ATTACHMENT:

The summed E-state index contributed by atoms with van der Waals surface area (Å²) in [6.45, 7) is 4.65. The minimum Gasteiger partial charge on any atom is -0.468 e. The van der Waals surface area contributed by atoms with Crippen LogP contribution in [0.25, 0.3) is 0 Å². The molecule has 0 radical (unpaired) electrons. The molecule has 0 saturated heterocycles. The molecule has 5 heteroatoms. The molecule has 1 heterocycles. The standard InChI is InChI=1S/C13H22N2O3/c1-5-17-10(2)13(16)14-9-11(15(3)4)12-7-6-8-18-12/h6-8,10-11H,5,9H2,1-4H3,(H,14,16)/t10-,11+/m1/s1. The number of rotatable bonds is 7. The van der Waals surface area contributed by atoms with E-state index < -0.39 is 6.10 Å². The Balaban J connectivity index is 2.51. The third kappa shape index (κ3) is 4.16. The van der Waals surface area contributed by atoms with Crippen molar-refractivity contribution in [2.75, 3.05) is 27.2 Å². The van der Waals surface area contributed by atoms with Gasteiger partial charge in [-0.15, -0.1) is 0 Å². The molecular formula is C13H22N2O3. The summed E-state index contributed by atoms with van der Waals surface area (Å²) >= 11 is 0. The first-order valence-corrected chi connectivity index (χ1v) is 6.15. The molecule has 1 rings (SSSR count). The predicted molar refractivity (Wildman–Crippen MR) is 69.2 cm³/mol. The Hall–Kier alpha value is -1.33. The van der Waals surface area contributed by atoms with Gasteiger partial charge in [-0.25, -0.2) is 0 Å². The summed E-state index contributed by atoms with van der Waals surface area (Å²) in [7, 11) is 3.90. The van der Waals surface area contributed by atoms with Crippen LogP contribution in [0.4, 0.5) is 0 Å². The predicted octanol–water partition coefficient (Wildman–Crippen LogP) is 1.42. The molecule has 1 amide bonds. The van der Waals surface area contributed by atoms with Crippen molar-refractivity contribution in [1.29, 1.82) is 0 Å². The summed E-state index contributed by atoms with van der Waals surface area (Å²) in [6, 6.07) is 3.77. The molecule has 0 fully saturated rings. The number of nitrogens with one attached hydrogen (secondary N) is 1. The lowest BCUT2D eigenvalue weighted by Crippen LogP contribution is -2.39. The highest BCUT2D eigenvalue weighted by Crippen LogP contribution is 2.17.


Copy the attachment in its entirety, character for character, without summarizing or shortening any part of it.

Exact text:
The summed E-state index contributed by atoms with van der Waals surface area (Å²) in [6.45, 7) is 4.65. The minimum Gasteiger partial charge on any atom is -0.468 e. The van der Waals surface area contributed by atoms with Crippen LogP contribution in [0.25, 0.3) is 0 Å². The molecule has 0 radical (unpaired) electrons. The molecule has 0 saturated heterocycles. The molecule has 5 heteroatoms. The molecule has 1 heterocycles. The standard InChI is InChI=1S/C13H22N2O3/c1-5-17-10(2)13(16)14-9-11(15(3)4)12-7-6-8-18-12/h6-8,10-11H,5,9H2,1-4H3,(H,14,16)/t10-,11+/m1/s1. The number of rotatable bonds is 7. The van der Waals surface area contributed by atoms with E-state index < -0.39 is 6.10 Å². The Balaban J connectivity index is 2.51. The third kappa shape index (κ3) is 4.16. The van der Waals surface area contributed by atoms with Crippen molar-refractivity contribution in [2.75, 3.05) is 27.2 Å². The van der Waals surface area contributed by atoms with Gasteiger partial charge in [-0.15, -0.1) is 0 Å². The molecular formula is C13H22N2O3. The summed E-state index contributed by atoms with van der Waals surface area (Å²) >= 11 is 0. The first-order valence-corrected chi connectivity index (χ1v) is 6.15. The molecule has 1 rings (SSSR count). The predicted molar refractivity (Wildman–Crippen MR) is 69.2 cm³/mol. The Hall–Kier alpha value is -1.33. The van der Waals surface area contributed by atoms with Gasteiger partial charge in [-0.25, -0.2) is 0 Å². The summed E-state index contributed by atoms with van der Waals surface area (Å²) in [7, 11) is 3.90. The van der Waals surface area contributed by atoms with Crippen LogP contribution in [0.4, 0.5) is 0 Å². The predicted octanol–water partition coefficient (Wildman–Crippen LogP) is 1.42. The molecule has 1 amide bonds. The van der Waals surface area contributed by atoms with Crippen molar-refractivity contribution in [1.29, 1.82) is 0 Å². The summed E-state index contributed by atoms with van der Waals surface area (Å²) in [6, 6.07) is 3.77. The molecule has 0 fully saturated rings. The number of nitrogens with one attached hydrogen (secondary N) is 1. The lowest BCUT2D eigenvalue weighted by Crippen LogP contribution is -2.39. The highest BCUT2D eigenvalue weighted by Crippen LogP contribution is 2.17.